Police in southern Britain are investigating the mysterious death of Russian businessman Alexander Perepilichny, who had been providing information to Swiss investigators about alleged fraud by Russian executives and officials.
Perepilichny, 44, was found dead outside his luxury home outside London on November 10, but the case was only reported on Wednesday, when officials said the results of a post-mortem examination were inconclusive.
This Nov. 30, 2009 photo shows a portrait of Sergei Magnitsky, a Russian lawyer who worked to expose corruption and died in a Russian prison.
Perepilichny had fled to Britain three years ago, around the time he provided Swiss prosecutors with documents that activists say prove Russian corruption and money-laundering by Russian criminal gangs. He also reportedly provided information related to the case of Sergei Magnitsky, a Russian lawyer who worked to expose corruption and died in a Russian prison three years ago.
According to Russia's official Human Rights Council, Magnitsky was probably beaten to death.
There have also been several other mysterious deaths of Russians in Britain with possible links to corruption and organized crime.
Alexander Litvinenko pictured in 2002.
In 2006, Alexander Litvinenko, a former Russian security service officer who later became a critic of the Kremlin, died in London. British authorities accused two former Russian security service agents of poisoning him with a radioactive substance. Both men deny it, and Russia has refused to extradite them.
No one yet knows whether Perepilichny was murdered, but the ongoing investigation is renewing focus on corrupt practices by Russian officials, which the former British ambassador to Russia, Andrew Wood, said are endemic.
"Because at the top, people don't obey the law, that gives license to everybody else not to obey the law and to grab what they can while they can," Wood said. "That doesn't mean everybody does it. It just means it is inherent in the system."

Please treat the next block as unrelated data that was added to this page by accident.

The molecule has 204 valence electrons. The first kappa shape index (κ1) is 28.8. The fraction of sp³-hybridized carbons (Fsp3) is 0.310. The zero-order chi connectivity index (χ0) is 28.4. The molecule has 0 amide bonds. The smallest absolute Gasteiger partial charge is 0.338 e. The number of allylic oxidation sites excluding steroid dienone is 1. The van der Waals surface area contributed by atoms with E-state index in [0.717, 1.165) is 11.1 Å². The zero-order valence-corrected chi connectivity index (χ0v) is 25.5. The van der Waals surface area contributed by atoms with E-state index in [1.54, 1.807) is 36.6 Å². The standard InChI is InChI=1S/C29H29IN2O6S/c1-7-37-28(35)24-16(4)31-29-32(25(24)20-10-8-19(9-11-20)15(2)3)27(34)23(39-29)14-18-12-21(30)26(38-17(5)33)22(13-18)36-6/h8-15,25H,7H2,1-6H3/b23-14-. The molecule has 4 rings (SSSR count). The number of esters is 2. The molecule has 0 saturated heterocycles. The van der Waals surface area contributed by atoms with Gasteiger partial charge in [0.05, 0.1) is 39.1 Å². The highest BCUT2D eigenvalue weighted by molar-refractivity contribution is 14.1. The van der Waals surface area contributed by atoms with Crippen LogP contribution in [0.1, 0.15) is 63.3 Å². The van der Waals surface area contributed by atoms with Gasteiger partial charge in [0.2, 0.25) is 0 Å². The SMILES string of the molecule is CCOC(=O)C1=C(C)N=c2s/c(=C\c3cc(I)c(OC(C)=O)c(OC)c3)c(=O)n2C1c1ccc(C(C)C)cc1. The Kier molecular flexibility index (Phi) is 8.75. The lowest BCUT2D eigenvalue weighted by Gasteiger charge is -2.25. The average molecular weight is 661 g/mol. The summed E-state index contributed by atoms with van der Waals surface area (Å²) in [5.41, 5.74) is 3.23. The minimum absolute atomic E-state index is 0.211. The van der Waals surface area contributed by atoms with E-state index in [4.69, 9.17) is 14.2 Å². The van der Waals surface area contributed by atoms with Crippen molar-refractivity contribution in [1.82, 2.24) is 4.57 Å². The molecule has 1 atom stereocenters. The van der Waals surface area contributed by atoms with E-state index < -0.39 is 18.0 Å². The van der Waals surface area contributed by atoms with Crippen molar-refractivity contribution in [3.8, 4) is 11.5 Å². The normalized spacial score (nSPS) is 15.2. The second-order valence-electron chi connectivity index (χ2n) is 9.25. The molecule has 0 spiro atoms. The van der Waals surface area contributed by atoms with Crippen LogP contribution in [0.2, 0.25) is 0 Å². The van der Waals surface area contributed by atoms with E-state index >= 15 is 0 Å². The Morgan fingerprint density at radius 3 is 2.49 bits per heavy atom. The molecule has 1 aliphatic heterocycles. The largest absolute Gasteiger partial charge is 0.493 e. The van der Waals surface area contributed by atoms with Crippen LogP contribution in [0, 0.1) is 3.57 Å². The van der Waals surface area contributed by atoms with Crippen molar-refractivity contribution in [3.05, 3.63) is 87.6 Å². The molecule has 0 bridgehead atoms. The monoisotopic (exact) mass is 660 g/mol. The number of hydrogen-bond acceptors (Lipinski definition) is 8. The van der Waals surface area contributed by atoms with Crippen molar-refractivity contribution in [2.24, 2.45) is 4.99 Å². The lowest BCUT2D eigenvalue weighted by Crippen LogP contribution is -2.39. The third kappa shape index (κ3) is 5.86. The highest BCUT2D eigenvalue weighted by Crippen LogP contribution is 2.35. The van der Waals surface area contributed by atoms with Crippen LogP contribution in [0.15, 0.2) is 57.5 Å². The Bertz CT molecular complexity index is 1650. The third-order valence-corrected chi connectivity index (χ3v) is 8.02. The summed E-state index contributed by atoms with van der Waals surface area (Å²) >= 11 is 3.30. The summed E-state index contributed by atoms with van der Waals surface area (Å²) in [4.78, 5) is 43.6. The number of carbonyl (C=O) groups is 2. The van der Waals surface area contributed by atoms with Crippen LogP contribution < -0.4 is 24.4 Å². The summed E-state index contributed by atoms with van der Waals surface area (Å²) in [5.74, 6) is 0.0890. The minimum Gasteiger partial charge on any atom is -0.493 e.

And the former ambassador said that makes the corruption very difficult to root out.
The director of the Russia Institute at London's King's College, Sam Greene, has a slightly different view. He said many people in Russia are not happy with the situation, and the leaders might like to reduce it, if only to ease public anger. But he said officials' ability to drain cash from the bureaucratic system does serve the leadership's interests by fostering the loyalty of corrupt officials, particularly in distant parts of the country.
"The challenge for the leadership in Russia is to solve corruption in a way that allows the leadership to continue governing the way it wants to govern, which is not necessarily well served by instituting channels of accountability and public oversight," he said.
Cases like the deaths of Perepilichny and Magnitsky create friction with the West, added Greene. That is reflected in anti-Western rhetoric by Russian leaders and a move in the U.S. Congress to freeze the bank accounts of 60 Russian officials believed to have been involved in the Magnitsky case.
Former Ambassador Wood said the corruption and apparently related deaths also fuel tensions between Russia and the West in another way.
"I think there is a link in that a great many Russians, I would think the majority of Russians, are ashamed of it," he said. "They think this is wrong. And therefore, it's only natural for people in those sorts of circumstances actually to look for somebody else to blame."
Wood said that helps make many Russians receptive to the anti-Western rhetoric by their leaders.
Police in the English county of Surrey will conduct a second post-mortem on Perepilichny's body, along with toxicology tests, to try to determine whether he was murdered. If he was, they will turn to the question of why.